Far Cry New Dawn’s lush apocalypse has some solid scientific research woven into it

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It’s the end of the world in Far Cry New Dawn, and it’s…kind of nice actually. For a landscape that has been slapped with nuclear bombs, residual radiation and the utter collapse of civilisation, Hope County is a verdant and scenic wonderland of reclaimed territory now that mother nature is back in charge. What gives? If apocalypse fiction has taught me anything, it’s that the world should be an inhospitable mess filled with roving muscle-heavy bandits who seemingly survive on stashes of creatine and protein shakes.

Did…did the Fist of the North Star anime series lie to me?

Possibly! For their slice of a world where mankind has fallen to ruin, Ubisoft wanted to do something different, moving away from the radiation-scorched environments of every other game set in a wasteland and settling for something more colourful instead. Not just a departure from the genre norm, there’s some actual science in Far Cry New Dawn’s setting, that makes for a believable atmosphere. “The cool thing about apocalypse fiction—not just in games, but across all media—is everyone gets to put their own spin on it,” Associate narrative director James Nadiger told GamesIndustry.

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Some of them go very far into sci-fi, fantasy land, while some keep it more realistic. For New Dawn, what sets us apart almost immediately is what we’ve done with our environment.

According to meteorologists who work in developing different survivability scenarios based on just how damaging certain cataclysms could be, Far Cry New Dawn’s apocalypse wasn’t that bad, as mutually assured destruction was dialled back a bit. “So we’ve leveraged a bunch of real world things to create an apocalypse that’s clearly an after the end of the world scenario but with an environment that’s lush and inviting. When plants come back, animals come back, predators come back, and that sets up a classic Far Cry open world,” Nadiger said.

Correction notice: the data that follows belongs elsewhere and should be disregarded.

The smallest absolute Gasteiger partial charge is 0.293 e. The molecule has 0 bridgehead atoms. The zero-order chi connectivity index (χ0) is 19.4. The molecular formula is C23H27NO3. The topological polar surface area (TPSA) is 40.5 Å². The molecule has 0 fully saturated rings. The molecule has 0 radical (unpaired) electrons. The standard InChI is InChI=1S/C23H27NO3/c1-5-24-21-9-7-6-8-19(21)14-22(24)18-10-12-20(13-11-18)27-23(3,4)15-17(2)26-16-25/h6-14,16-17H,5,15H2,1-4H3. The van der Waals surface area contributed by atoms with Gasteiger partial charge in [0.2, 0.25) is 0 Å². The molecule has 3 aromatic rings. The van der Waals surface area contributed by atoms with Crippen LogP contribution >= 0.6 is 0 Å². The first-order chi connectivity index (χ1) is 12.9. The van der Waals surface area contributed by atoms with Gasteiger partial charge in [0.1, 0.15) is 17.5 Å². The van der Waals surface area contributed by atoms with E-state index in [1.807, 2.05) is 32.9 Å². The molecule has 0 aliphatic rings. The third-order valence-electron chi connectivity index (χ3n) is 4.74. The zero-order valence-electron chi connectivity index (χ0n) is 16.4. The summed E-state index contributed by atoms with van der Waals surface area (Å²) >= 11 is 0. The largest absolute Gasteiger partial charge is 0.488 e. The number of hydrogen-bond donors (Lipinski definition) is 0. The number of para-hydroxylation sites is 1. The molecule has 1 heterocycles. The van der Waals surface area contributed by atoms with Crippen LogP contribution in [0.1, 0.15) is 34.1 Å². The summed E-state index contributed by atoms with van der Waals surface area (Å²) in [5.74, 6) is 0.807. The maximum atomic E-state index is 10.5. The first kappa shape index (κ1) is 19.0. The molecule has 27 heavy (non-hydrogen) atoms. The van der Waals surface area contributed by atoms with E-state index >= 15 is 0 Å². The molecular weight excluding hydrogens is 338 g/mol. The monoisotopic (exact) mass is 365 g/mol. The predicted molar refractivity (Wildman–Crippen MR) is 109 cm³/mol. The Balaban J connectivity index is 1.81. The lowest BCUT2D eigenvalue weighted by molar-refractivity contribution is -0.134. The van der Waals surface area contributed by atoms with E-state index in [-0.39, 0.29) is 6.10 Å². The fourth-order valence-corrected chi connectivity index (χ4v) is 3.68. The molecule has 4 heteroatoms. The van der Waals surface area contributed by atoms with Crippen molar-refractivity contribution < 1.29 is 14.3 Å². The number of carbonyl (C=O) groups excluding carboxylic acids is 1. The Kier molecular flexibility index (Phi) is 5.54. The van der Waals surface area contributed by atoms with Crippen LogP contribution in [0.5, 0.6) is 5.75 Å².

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I don’t remember the exact number [of bombs we based on] but if there’s too many bombs, there’s no chance for anyone to survive or for plants and animals to recover. You can recover from radiation or nuclear disasters fairly quickly—if you look at things Chernobyl, or at Hiroshima or Nagasaki, where bombs went off, radiation came out, but life continued to soldier on.

Life. It always finds a way. There’s no shortage of zones on the planet that happen to have been testing beds for nuclear weapons and studying the effects of radioactive fallout, but if you look at the aftermath of these events, a rough patch of time following the detonation of these bombs always sees the planet bounce back. Not that we need to detonate any more nuclear weapons, that is.

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Rather save that for the video games, you dig? Far Cry New Dawn is out right now, and for a budget-priced title that returns to Hope County, it’s a heck of a lot of fun on a bun.

Last Updated: February 19, 2019

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